"All the songs have an undercurrent of unease..." - hmv.com talks to Lisa Hannigan
It's been five years since Lisa Hannigan's second full-length LP Passenger, but she finally returns today with a new album named At Swim (you can preview and purchase it on the right-hand side of the page).
We spoke to Hannigan about making the album, working with The National's Aaron Dessner and why this is an album with a profound sense of unease...
It’s been five years since your last album, what have you been up to?
"Well, trying to write it mostly! I got a bit stuck in the writing process for this record so it took longer than usual to get it together. I’ve also been presenting a culture podcast called Soundings with my friend Dylan Haskins and singing in films."
When did you start work on the songs for At Swim?
"I started while touring Passenger but it was a slow process from the beginning."
You worked on the album with Aaron Dessner from The National, how did that come about and what was he like as a producer?
"Aaron sent me a lovely email out of the blue right when I was feeling very lost and disheartened in my writers block. He started sending me music to write to which freed me up enormously - some of these ended up on the record. As a producer he was wonderful! He had a very clear idea of the sound he wanted from the beginning. It was very interesting and illuminating for me to hear the songs through his ears and he created such a beautifully textured and layered sound for the record."
You worked on the album in Denmark and then recorded in a church in New York, what was that like? You must have captured some incredible sounds?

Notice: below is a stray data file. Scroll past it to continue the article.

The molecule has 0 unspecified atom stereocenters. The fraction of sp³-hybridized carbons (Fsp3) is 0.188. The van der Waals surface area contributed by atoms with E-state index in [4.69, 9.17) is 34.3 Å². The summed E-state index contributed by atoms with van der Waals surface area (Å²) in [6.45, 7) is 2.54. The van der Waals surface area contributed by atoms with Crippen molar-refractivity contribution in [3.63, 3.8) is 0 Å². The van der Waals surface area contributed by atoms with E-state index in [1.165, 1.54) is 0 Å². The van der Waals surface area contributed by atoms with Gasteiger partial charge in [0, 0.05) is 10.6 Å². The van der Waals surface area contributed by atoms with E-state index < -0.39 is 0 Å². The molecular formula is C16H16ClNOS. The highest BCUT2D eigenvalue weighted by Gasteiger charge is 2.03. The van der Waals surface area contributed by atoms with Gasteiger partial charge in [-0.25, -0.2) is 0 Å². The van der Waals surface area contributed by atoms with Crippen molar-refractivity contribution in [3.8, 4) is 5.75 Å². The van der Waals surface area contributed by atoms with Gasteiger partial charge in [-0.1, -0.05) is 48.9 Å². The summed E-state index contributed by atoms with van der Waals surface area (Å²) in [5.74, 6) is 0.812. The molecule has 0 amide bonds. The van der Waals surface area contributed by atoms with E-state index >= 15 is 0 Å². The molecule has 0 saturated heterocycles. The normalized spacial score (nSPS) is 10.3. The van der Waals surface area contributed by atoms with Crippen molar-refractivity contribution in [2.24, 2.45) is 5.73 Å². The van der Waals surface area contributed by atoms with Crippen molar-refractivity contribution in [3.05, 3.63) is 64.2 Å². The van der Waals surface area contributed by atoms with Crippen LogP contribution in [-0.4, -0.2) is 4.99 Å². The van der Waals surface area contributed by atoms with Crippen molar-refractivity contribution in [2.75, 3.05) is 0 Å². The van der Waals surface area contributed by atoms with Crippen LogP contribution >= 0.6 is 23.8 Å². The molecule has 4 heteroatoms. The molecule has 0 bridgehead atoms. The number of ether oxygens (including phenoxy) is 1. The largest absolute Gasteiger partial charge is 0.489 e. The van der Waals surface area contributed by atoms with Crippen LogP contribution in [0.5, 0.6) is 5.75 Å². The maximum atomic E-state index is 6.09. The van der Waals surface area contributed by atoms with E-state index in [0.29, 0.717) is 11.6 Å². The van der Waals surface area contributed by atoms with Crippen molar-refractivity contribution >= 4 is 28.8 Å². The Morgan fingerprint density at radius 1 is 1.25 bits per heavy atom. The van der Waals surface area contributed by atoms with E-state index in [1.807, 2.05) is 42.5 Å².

"We spent a couple of days in Denmark writing, but the bulk of the recording was in a beautiful converted church in Hudson New York called Future-Past. We spent a week there getting down the foundation of the songs - drums, bass guitar, piano and vocals. Then Aaron spent time building up the songs in his home studio, adding a trombone choir to 'We, the Drowned’ and more synths and strings. It was great to have some distance at that stage so I could hear the songs afresh."
Can you sum up the album lyrically? Is there a common theme or do the songs sit apart from each other?
"I think all the songs have an undercurrent of unease or a sense of displacement/ loss at their heart. I was between homes at the time and often on my own in strange cities and this seemed to diffuse most of the song in some way."
When did you settle on the title of At Swim?
"Well leading on from the above it seemed to sum up the feeling of drifting confusion that underpinned the record. I had a few others in mind but that immediately felt right."
What was the song on the album that took the longest to get right?
"'Undertow'. It existed as a first verse curse for a long time. I had a verse or two but nothing felt right as a chorus so it was in danger of never seeing the light of day. I really liked the verses though so always hoped I could work out a way of finishing it. Then, long after the rest of the songs were recorded I went around to my friend Iain Archer’s house and we finally figured it out! I went over to Aaron and put it down just in time to have it on the record."
And which came together most quickly?
"'Prayer for the Dying'. I wrote that very quickly, before my tea got cold. The emotions of the song were so high that it happened very fast."
What are your plans to take the album out live?
"Well, I’ve just finished an Irish tour where a lot of the songs had their first airing. It’s always a challenge to represent a record live but I have great band and we’ll figure out how to do it live, the trombone choir will be tough though! I have a new synth that Aaron used a lot on the record so I need to learn how it works!"